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Gjallarhorn: Ranarop – Call of the Sea Witch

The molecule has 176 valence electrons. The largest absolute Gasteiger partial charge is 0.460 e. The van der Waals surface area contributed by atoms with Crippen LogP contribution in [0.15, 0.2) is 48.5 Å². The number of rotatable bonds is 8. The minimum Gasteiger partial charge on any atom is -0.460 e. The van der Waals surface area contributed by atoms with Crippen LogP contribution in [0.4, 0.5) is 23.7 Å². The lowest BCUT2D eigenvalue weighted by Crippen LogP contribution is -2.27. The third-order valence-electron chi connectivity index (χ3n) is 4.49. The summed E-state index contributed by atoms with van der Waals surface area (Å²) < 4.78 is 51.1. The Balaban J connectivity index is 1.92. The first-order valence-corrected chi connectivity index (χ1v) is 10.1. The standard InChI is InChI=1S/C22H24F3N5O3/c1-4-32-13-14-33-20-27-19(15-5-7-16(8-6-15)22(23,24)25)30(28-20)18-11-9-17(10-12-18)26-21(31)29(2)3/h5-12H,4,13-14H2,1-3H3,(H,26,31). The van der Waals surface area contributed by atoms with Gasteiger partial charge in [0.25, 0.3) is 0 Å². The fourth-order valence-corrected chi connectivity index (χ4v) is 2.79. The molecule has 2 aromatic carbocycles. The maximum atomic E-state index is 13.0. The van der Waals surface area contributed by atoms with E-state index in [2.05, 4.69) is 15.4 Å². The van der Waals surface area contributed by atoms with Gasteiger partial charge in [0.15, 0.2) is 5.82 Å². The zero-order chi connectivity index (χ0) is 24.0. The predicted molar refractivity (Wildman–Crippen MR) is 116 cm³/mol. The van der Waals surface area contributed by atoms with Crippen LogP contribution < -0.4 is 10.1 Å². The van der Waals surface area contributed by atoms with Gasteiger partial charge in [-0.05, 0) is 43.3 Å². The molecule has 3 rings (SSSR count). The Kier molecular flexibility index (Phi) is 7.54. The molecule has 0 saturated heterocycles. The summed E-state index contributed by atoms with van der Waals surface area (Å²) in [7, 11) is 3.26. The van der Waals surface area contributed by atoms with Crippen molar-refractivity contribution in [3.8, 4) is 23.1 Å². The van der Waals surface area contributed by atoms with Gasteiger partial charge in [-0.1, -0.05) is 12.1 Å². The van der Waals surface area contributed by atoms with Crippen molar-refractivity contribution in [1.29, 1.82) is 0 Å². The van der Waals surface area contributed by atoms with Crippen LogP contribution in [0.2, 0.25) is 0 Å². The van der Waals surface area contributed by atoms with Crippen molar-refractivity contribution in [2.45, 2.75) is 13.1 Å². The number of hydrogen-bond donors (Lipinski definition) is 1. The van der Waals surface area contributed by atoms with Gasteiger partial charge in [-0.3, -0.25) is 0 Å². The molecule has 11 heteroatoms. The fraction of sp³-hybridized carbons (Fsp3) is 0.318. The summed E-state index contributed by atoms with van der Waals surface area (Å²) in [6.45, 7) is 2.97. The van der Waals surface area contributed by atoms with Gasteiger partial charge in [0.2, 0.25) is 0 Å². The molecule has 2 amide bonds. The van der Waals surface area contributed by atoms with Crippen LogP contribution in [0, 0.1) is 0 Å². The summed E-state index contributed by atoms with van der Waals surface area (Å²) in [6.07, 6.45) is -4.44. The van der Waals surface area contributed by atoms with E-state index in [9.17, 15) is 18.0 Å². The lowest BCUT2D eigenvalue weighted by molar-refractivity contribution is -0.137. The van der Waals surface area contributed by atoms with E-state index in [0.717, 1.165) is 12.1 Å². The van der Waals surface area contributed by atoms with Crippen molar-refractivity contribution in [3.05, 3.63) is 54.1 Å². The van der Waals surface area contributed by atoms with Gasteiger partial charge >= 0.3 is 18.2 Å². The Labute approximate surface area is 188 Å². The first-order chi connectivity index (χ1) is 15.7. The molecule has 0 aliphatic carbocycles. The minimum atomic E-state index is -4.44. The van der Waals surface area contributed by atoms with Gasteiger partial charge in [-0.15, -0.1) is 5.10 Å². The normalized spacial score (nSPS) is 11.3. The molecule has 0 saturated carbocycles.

Finnish folk music, a unique variant in the Nordic cultural sphere, is an endangered species, but has hardly vanished. As with many a folk tradition around the world, there will always be listeners and musicians with an ear for roots running deep. Acoustic purity and roots-consciousness emboldens the cause of the young Finnish group calling itself Gjallarhorn (a mythic horn in Nordic mythology related to Heimdal, the gatekeeper god), whose repertoire includes ancient minuets and waltzes from Ostrobothnia. On their new CD, Ranarop-Call of the Sea Witch (Finlandia/Atlantic 0630; 57:35), the group twists purity slightly, inserting the Australian didgeridoo into the mix, but its ritualistic resonance enhances the whole and renders the question of topographical origin moot. Mostly, the musical framework here revolves around the earthy fiddling of Christopher Ohman and Jenny Wilhelms, who also lends an understated, clarion voice in singing traditional folk tunes in Swedish (one of the languages common in Finland). The music reminds us of Celtic strains, broadly, but mainly espouses the particular song and myth world of the Nordic global corner.

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